Ants generally make up around 45% of a Northern Flickers total diet during the summer, but other invertebrates commonly hunted include flies, butterflies, snails, moths and beetles.
Predaceous ground beetles come in at a close second on the flickers favorite food list.
Notably, flickers are natural predators to the Corn Borer moth, especially in the winter. During this time, they can hunt and consume copious amounts of these crop pests.
A northern flicker with a muddy beak, after foraging for ants in the ground
Northern flickers mainly eat ants from these genera:
The species of ant plays a key role in how flickers will capture ants. In less aggressive species, northern flickers will happily feed on colonies. In contrast, more aggressive ant species will be picked off in smaller numbers - this tends to involve a lot of hopping around!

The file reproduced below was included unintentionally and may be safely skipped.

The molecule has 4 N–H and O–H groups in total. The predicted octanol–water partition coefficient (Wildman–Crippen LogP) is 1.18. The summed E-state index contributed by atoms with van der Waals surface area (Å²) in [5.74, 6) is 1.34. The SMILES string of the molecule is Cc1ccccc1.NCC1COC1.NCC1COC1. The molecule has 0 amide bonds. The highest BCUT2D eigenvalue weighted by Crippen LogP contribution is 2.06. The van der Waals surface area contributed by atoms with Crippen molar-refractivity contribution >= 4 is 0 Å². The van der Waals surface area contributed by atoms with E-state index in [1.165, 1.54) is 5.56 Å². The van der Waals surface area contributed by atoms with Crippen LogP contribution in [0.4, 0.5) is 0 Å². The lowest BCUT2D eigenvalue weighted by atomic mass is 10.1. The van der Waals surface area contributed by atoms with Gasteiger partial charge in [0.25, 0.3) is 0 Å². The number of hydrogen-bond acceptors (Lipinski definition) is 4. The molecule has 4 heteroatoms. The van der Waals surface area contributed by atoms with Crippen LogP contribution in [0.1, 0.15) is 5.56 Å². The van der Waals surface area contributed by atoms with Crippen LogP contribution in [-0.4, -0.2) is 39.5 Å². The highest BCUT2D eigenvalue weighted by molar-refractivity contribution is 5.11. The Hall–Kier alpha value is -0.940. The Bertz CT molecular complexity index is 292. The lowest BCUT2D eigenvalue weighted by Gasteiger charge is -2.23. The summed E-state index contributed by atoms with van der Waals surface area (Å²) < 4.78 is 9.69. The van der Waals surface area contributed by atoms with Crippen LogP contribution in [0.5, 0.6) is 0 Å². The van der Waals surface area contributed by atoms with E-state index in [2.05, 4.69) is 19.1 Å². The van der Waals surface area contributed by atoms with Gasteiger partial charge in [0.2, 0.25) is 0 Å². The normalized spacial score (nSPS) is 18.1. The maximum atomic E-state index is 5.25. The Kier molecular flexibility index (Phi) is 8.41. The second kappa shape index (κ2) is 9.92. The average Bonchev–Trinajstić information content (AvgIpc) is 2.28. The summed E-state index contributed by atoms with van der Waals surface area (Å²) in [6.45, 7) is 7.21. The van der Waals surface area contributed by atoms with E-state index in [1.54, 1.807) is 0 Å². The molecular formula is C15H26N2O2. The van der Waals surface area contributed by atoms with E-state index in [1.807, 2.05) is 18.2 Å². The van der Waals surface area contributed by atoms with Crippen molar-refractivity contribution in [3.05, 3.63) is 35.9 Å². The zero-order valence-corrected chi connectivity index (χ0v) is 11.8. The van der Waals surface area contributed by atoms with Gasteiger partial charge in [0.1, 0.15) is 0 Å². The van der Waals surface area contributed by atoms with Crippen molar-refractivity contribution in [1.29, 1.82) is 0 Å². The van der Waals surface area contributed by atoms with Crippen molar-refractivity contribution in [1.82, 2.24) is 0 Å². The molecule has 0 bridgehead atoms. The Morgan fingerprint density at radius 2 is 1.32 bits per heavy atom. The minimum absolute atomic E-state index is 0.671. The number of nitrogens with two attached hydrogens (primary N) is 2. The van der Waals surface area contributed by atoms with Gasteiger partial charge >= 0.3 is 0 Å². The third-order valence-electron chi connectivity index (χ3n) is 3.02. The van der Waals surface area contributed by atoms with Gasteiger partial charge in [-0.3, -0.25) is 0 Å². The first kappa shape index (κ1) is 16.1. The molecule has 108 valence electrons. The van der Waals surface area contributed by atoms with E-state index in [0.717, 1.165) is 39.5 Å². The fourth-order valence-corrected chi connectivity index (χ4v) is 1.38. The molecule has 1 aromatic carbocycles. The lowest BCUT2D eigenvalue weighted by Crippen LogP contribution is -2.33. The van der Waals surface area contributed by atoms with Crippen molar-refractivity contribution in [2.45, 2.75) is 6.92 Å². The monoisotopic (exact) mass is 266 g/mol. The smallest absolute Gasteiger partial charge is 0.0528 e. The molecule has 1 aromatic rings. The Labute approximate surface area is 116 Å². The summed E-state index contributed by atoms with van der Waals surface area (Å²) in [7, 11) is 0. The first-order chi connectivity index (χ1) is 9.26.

A northern flicker perched on the ground
Northern Flickers are diurnal birds, which means they feed pretty much anytime from dusk to dawn when it is daylight. Open woodlands are common places to find these woodpeckers feeding during these times.
When insects are less abundant during the winter, Northern Flickers eat a mixture of fruit and seeds. These include wild black cherries, blackberries, raspberries, flowering dogwood, sumac, poison ivy and frost grapes.
If they could, Northern Flickers would eat ants all year round, but during the colder winter months, ants naturally rest several feet down into the ground. This is because they are safer from the harsh elements and temperatures are much more consistent.